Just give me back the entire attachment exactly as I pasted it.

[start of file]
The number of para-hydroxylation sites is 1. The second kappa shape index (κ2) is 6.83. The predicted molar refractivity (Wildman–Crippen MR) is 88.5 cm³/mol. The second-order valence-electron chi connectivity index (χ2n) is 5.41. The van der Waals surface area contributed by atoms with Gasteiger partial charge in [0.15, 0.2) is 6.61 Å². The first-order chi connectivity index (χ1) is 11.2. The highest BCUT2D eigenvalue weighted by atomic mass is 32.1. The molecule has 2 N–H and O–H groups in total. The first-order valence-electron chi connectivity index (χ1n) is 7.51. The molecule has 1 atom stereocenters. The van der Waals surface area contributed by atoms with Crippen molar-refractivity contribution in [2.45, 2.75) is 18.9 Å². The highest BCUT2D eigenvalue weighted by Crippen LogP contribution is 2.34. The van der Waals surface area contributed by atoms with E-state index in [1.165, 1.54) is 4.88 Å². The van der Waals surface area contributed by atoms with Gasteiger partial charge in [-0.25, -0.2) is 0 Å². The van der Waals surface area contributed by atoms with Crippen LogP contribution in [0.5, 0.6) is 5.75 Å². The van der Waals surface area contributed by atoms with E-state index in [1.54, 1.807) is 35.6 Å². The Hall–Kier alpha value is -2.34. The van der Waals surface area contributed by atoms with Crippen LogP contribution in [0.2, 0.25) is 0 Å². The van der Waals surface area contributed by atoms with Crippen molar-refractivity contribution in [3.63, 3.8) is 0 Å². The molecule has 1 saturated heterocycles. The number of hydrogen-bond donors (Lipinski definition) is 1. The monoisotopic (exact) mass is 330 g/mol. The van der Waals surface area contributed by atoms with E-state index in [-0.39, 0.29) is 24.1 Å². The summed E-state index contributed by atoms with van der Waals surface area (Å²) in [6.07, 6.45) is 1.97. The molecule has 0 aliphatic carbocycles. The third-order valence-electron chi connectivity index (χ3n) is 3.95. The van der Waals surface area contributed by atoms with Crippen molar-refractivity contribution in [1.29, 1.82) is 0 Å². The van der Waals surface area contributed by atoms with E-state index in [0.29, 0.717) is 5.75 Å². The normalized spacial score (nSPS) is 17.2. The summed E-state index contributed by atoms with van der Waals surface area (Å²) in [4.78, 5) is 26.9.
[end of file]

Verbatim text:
The number of para-hydroxylation sites is 1. The second kappa shape index (κ2) is 6.83. The predicted molar refractivity (Wildman–Crippen MR) is 88.5 cm³/mol. The second-order valence-electron chi connectivity index (χ2n) is 5.41. The van der Waals surface area contributed by atoms with Gasteiger partial charge in [0.15, 0.2) is 6.61 Å². The first-order chi connectivity index (χ1) is 11.2. The highest BCUT2D eigenvalue weighted by atomic mass is 32.1. The molecule has 2 N–H and O–H groups in total. The first-order valence-electron chi connectivity index (χ1n) is 7.51. The molecule has 1 atom stereocenters. The van der Waals surface area contributed by atoms with Crippen molar-refractivity contribution in [2.45, 2.75) is 18.9 Å². The highest BCUT2D eigenvalue weighted by Crippen LogP contribution is 2.34. The van der Waals surface area contributed by atoms with E-state index in [1.165, 1.54) is 4.88 Å². The van der Waals surface area contributed by atoms with Gasteiger partial charge in [-0.25, -0.2) is 0 Å². The van der Waals surface area contributed by atoms with Crippen LogP contribution in [0.5, 0.6) is 5.75 Å². The van der Waals surface area contributed by atoms with E-state index in [1.54, 1.807) is 35.6 Å². The Hall–Kier alpha value is -2.34. The van der Waals surface area contributed by atoms with Crippen LogP contribution in [0.2, 0.25) is 0 Å². The van der Waals surface area contributed by atoms with Crippen molar-refractivity contribution in [3.63, 3.8) is 0 Å². The molecule has 1 saturated heterocycles. The number of hydrogen-bond donors (Lipinski definition) is 1. The monoisotopic (exact) mass is 330 g/mol. The van der Waals surface area contributed by atoms with E-state index in [-0.39, 0.29) is 24.1 Å². The summed E-state index contributed by atoms with van der Waals surface area (Å²) in [6.07, 6.45) is 1.97. The molecule has 0 aliphatic carbocycles. The third-order valence-electron chi connectivity index (χ3n) is 3.95. The van der Waals surface area contributed by atoms with Crippen molar-refractivity contribution in [1.29, 1.82) is 0 Å². The van der Waals surface area contributed by atoms with E-state index in [0.29, 0.717) is 5.75 Å². The normalized spacial score (nSPS) is 17.2. The summed E-state index contributed by atoms with van der Waals surface area (Å²) in [4.78, 5) is 26.9.